Beth is a young, ambitious New Yorker who is completely unlucky in love. However, on a whirlwind trip to Rome, she impulsively steals some coins from a reputed fountain of love, and is then aggressively pursued by a band of suitors.
Mark Steven Johnson
Anna Brady plans to travel to Dublin, Ireland to propose marriage to her boyfriend Jeremy on Leap Day, because, according to Irish tradition, a man who receives a marriage proposal on a leap day must accept it.
Anna Foster has never had an ordinary life. At eighteen years old, she is the most protected girl in America; she is the First Daughter. Frustrated with her overprotective father, the ... See full summary »
At college Paige meets Eddie, a fellow student from Denmark, whom she first dislikes but later accepts, likes, and loves; he proves to be Crown Prince Edvard. Paige follows him to Copenhagen, and he follows her back to school with a plan.
When her brother decides to ditch for a couple weeks in London, Viola heads over to his elite boarding school, disguises herself as him, and proceeds to fall for one of her soccer teammates. Little does she realize she's not the only one with romantic troubles, as she, as he, gets in the middle of a series of intermingled love affairs.
Struggling with her debilitating obsession with shopping and the sudden collapse of her income source, Rebecca Bloomwood unintentionally lands a job writing for a financial magazine after a drunken letter-mailing mix-up. Ironically writing about the very consumer caution of which she herself has not abided, Rebecca's innovative comparisons and unconventional metaphors for economics grants her critical acclaim, public success, and the admiration of her supportive boss Luke. But as she draws closer to her ultimate goal of writing for renowned fashion magazine Alette, she questions her true ambitions and must determine if overcoming her "shopaholic" condition will bring her real happiness. Written by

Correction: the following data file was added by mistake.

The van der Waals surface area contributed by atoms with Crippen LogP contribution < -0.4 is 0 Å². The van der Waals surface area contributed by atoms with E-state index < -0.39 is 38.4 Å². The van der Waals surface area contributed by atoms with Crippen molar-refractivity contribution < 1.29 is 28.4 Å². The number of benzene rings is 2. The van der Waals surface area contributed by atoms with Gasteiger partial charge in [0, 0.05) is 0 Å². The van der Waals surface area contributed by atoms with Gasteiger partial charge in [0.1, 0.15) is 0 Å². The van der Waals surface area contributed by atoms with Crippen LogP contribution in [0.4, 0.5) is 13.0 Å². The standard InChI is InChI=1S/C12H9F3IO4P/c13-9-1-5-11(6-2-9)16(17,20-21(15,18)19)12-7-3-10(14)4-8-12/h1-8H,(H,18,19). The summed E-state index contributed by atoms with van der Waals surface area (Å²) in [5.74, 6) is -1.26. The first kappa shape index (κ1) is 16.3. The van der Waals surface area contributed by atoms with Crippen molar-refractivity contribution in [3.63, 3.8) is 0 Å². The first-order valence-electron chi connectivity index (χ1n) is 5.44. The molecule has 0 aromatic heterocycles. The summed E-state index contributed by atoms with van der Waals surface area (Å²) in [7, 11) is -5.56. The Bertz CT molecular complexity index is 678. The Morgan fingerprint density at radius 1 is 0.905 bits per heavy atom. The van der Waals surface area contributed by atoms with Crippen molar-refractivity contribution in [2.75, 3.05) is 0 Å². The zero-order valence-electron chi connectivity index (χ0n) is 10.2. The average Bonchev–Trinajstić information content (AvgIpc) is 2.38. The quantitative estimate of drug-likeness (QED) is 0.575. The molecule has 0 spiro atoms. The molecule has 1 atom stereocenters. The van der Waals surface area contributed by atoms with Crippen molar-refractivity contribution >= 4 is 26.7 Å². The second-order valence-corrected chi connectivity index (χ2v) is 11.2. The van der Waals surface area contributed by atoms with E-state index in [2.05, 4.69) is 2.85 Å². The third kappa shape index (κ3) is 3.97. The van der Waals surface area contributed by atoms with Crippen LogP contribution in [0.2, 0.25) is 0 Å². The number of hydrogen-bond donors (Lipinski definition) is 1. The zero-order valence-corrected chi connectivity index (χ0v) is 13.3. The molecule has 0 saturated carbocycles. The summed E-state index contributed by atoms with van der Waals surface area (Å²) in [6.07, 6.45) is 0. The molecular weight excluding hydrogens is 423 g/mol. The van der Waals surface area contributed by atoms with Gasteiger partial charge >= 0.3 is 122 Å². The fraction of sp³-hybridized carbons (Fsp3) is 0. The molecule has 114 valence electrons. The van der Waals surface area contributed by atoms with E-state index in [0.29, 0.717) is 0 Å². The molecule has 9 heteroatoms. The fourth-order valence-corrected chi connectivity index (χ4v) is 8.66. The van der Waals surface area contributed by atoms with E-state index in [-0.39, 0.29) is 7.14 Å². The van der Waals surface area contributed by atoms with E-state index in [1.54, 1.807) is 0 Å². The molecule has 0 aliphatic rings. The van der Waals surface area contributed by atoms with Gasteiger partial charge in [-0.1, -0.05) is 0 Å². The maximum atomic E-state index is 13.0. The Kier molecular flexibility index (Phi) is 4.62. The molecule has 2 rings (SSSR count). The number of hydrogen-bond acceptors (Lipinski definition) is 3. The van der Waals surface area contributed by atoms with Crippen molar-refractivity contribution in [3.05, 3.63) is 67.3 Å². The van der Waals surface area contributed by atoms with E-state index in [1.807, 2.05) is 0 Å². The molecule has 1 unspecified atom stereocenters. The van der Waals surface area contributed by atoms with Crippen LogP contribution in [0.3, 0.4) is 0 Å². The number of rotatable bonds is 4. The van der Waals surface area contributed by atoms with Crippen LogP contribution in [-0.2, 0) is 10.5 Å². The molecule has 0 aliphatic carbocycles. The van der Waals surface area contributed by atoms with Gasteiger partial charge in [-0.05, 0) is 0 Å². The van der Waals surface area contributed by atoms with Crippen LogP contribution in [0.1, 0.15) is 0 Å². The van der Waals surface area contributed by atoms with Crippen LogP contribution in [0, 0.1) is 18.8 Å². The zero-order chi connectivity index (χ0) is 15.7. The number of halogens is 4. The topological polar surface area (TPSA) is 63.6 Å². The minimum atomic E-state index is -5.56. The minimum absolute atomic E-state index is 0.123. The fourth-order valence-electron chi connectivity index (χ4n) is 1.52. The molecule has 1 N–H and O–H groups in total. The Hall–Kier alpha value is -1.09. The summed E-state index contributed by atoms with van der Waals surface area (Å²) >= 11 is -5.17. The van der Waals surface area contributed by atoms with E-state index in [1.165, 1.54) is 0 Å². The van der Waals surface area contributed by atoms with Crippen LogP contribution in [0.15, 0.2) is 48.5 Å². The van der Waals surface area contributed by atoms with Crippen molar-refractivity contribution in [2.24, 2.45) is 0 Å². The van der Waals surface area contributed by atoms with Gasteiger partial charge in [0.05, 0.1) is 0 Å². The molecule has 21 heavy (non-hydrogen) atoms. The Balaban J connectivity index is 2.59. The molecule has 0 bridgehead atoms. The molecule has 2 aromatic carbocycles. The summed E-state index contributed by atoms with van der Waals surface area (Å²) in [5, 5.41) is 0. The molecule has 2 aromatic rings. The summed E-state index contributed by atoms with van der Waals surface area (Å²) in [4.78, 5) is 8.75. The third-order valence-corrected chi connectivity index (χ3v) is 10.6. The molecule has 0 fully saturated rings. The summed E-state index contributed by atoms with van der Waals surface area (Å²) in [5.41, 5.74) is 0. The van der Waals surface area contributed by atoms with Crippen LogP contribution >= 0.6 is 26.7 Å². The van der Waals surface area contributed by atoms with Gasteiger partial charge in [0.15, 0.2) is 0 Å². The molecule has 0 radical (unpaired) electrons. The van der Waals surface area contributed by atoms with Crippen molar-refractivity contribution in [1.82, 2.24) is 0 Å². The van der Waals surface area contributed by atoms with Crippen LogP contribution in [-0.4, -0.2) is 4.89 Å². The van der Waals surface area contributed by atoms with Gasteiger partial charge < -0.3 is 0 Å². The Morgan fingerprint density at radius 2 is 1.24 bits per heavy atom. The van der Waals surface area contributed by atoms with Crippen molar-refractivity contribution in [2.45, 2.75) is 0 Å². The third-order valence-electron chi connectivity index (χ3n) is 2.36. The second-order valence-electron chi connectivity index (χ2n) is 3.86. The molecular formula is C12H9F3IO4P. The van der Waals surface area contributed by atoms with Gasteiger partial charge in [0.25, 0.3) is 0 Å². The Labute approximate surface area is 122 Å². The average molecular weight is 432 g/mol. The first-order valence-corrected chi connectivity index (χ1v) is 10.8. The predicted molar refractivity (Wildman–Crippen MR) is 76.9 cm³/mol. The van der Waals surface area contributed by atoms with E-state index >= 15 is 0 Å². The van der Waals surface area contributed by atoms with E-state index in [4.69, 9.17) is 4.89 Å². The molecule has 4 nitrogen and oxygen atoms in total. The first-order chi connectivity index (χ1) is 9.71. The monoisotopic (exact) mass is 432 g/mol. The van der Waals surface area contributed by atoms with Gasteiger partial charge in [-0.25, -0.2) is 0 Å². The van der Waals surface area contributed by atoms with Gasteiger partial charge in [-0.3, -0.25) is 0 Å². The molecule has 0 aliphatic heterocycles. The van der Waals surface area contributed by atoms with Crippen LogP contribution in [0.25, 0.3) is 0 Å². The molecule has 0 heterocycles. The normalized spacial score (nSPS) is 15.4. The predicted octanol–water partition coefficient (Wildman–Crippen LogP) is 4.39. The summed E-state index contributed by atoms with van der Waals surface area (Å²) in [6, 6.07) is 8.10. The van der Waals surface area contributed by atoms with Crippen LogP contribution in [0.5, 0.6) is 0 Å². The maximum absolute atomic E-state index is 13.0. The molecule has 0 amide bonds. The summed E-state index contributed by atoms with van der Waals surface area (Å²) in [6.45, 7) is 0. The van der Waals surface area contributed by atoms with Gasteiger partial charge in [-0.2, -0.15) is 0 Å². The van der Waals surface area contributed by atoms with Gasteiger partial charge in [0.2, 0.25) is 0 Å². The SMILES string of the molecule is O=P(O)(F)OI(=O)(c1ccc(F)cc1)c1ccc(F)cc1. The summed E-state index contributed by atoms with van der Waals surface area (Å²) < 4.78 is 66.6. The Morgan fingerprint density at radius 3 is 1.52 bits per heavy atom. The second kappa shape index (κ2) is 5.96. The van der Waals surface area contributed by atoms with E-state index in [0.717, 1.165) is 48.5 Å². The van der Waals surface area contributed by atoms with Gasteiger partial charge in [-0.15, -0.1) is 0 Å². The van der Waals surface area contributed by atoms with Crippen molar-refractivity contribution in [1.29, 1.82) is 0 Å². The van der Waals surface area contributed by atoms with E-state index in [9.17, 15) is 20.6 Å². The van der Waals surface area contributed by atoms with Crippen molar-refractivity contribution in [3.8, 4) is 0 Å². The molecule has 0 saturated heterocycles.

The Massie Twins
Isla Fisher researched shopaholism by visiting some overspend/under earner groups, who essentially are shopaholics and whose lives have essentially become unmanageable because of their shopping addiction. See more »
Luke asks for a tuxedo and a white dress shirt in the store, but the shirt he tries on is not a dress shirt. See more »
I watch a lot of films. I'll watch anything from a slasher fest to some weird arty film that videos bookshelves (well almost).
Last year I pretty much watched every romantic comedy in existence, as that is all my (male) house-mate would watch. I'll watch anything but I've seen enough to know the dire ones (well, we all have our own opinions).
I really enjoyed this film. Maybe it is because I expected it to be really awful. Maybe I got seduced by the good cast. Or I really am a secret girly girl and just thought all the shopping was fabulous.
But seriously, how did this get _that_bad an IMDb rating? I mean, I actually thought it was better than the Devil Wears Prada, which I thought was a bit of a let down. OK, the script is not original but it doesn't contain any big clangers and it doesn't try to hard. There is no wooden acting. No moments of cringe worthy awfulness, and some good cast chemistry. No, if you want to see a bad big-budget rom-com I still maintain Wimbledon is awful. Paul Bettany and Kirsten Dunst looked completely indifferent to one another.
As for being disappointed about books. Sheesh. If you love a book never go see a movie (e.g. Atonement) or accept it is going to be completely different.
Confessions is utterly predictable, but the characters and actors are kooky in a lovable non-Oscar lusting way. Its like cheap chocolate-you know it has hardly any rich content but you keep going back.
F*** it. I really like this movie. Not quite as much as Fight Club or Dawn of the Dead, but its moving up there. Seriously.
Now if only they'd do a sequel involving Christina Ricci and a load of blood...
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